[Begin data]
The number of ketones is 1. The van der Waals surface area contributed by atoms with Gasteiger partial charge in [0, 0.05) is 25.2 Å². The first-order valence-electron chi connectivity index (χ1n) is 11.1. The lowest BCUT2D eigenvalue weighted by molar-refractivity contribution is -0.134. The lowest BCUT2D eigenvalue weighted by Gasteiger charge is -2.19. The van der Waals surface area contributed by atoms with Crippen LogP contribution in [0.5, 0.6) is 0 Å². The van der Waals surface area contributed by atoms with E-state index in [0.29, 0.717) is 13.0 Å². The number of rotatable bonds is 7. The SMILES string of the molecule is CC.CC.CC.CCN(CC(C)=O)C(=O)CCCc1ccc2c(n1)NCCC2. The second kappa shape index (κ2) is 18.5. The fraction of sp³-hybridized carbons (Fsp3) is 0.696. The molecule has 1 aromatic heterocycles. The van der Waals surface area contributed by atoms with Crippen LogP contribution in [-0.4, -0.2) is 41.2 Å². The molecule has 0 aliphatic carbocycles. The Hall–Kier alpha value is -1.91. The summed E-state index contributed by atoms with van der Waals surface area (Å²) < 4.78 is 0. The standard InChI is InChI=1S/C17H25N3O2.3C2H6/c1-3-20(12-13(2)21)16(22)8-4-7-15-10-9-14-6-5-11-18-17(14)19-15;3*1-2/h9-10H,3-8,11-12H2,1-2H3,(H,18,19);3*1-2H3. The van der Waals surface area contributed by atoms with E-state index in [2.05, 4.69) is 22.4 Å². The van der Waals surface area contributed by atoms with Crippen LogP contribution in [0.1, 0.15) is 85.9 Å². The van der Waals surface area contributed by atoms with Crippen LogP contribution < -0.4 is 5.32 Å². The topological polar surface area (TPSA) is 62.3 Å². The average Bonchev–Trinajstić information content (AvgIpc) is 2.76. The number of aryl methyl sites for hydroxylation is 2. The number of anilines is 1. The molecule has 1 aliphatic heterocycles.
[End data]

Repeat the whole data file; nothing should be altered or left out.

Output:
The number of ketones is 1. The van der Waals surface area contributed by atoms with Gasteiger partial charge in [0, 0.05) is 25.2 Å². The first-order valence-electron chi connectivity index (χ1n) is 11.1. The lowest BCUT2D eigenvalue weighted by molar-refractivity contribution is -0.134. The lowest BCUT2D eigenvalue weighted by Gasteiger charge is -2.19. The van der Waals surface area contributed by atoms with Crippen LogP contribution in [0.5, 0.6) is 0 Å². The van der Waals surface area contributed by atoms with E-state index in [0.29, 0.717) is 13.0 Å². The number of rotatable bonds is 7. The SMILES string of the molecule is CC.CC.CC.CCN(CC(C)=O)C(=O)CCCc1ccc2c(n1)NCCC2. The second kappa shape index (κ2) is 18.5. The fraction of sp³-hybridized carbons (Fsp3) is 0.696. The molecule has 1 aromatic heterocycles. The van der Waals surface area contributed by atoms with Crippen LogP contribution in [-0.4, -0.2) is 41.2 Å². The molecule has 0 aliphatic carbocycles. The Hall–Kier alpha value is -1.91. The summed E-state index contributed by atoms with van der Waals surface area (Å²) < 4.78 is 0. The standard InChI is InChI=1S/C17H25N3O2.3C2H6/c1-3-20(12-13(2)21)16(22)8-4-7-15-10-9-14-6-5-11-18-17(14)19-15;3*1-2/h9-10H,3-8,11-12H2,1-2H3,(H,18,19);3*1-2H3. The van der Waals surface area contributed by atoms with E-state index in [2.05, 4.69) is 22.4 Å². The van der Waals surface area contributed by atoms with Crippen LogP contribution in [0.1, 0.15) is 85.9 Å². The van der Waals surface area contributed by atoms with Crippen LogP contribution < -0.4 is 5.32 Å². The topological polar surface area (TPSA) is 62.3 Å². The average Bonchev–Trinajstić information content (AvgIpc) is 2.76. The number of aryl methyl sites for hydroxylation is 2. The number of anilines is 1. The molecule has 1 aliphatic heterocycles.